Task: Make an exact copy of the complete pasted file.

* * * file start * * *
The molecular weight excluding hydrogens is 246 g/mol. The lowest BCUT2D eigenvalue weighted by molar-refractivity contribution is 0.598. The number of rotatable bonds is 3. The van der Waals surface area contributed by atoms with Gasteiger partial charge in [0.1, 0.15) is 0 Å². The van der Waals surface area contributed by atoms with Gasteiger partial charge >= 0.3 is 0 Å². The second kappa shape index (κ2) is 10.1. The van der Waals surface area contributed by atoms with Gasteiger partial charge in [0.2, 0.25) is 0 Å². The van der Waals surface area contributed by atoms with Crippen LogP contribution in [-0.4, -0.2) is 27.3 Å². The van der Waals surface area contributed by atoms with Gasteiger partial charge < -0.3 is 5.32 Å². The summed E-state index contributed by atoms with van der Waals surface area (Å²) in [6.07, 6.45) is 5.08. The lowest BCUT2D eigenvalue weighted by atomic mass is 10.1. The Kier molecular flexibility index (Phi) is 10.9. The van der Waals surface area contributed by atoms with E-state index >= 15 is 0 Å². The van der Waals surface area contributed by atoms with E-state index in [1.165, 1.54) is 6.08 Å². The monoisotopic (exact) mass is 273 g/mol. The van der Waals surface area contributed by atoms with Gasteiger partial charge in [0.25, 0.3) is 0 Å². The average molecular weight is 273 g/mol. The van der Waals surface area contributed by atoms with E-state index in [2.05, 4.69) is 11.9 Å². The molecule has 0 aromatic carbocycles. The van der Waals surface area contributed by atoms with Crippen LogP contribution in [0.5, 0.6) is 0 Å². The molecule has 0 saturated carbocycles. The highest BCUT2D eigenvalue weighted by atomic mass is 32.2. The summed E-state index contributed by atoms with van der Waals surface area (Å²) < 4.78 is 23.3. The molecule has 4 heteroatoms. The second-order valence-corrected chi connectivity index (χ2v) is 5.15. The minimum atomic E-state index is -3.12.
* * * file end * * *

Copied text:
The molecular weight excluding hydrogens is 246 g/mol. The lowest BCUT2D eigenvalue weighted by molar-refractivity contribution is 0.598. The number of rotatable bonds is 3. The van der Waals surface area contributed by atoms with Gasteiger partial charge in [0.1, 0.15) is 0 Å². The van der Waals surface area contributed by atoms with Gasteiger partial charge >= 0.3 is 0 Å². The second kappa shape index (κ2) is 10.1. The van der Waals surface area contributed by atoms with Gasteiger partial charge in [0.2, 0.25) is 0 Å². The van der Waals surface area contributed by atoms with Crippen LogP contribution in [-0.4, -0.2) is 27.3 Å². The van der Waals surface area contributed by atoms with Gasteiger partial charge < -0.3 is 5.32 Å². The summed E-state index contributed by atoms with van der Waals surface area (Å²) in [6.07, 6.45) is 5.08. The lowest BCUT2D eigenvalue weighted by atomic mass is 10.1. The Kier molecular flexibility index (Phi) is 10.9. The van der Waals surface area contributed by atoms with E-state index >= 15 is 0 Å². The van der Waals surface area contributed by atoms with E-state index in [1.165, 1.54) is 6.08 Å². The monoisotopic (exact) mass is 273 g/mol. The van der Waals surface area contributed by atoms with Gasteiger partial charge in [0.25, 0.3) is 0 Å². The average molecular weight is 273 g/mol. The van der Waals surface area contributed by atoms with E-state index in [2.05, 4.69) is 11.9 Å². The molecule has 0 aromatic carbocycles. The van der Waals surface area contributed by atoms with Crippen LogP contribution in [0.5, 0.6) is 0 Å². The molecule has 0 saturated carbocycles. The highest BCUT2D eigenvalue weighted by atomic mass is 32.2. The summed E-state index contributed by atoms with van der Waals surface area (Å²) < 4.78 is 23.3. The molecule has 4 heteroatoms. The second-order valence-corrected chi connectivity index (χ2v) is 5.15. The minimum atomic E-state index is -3.12.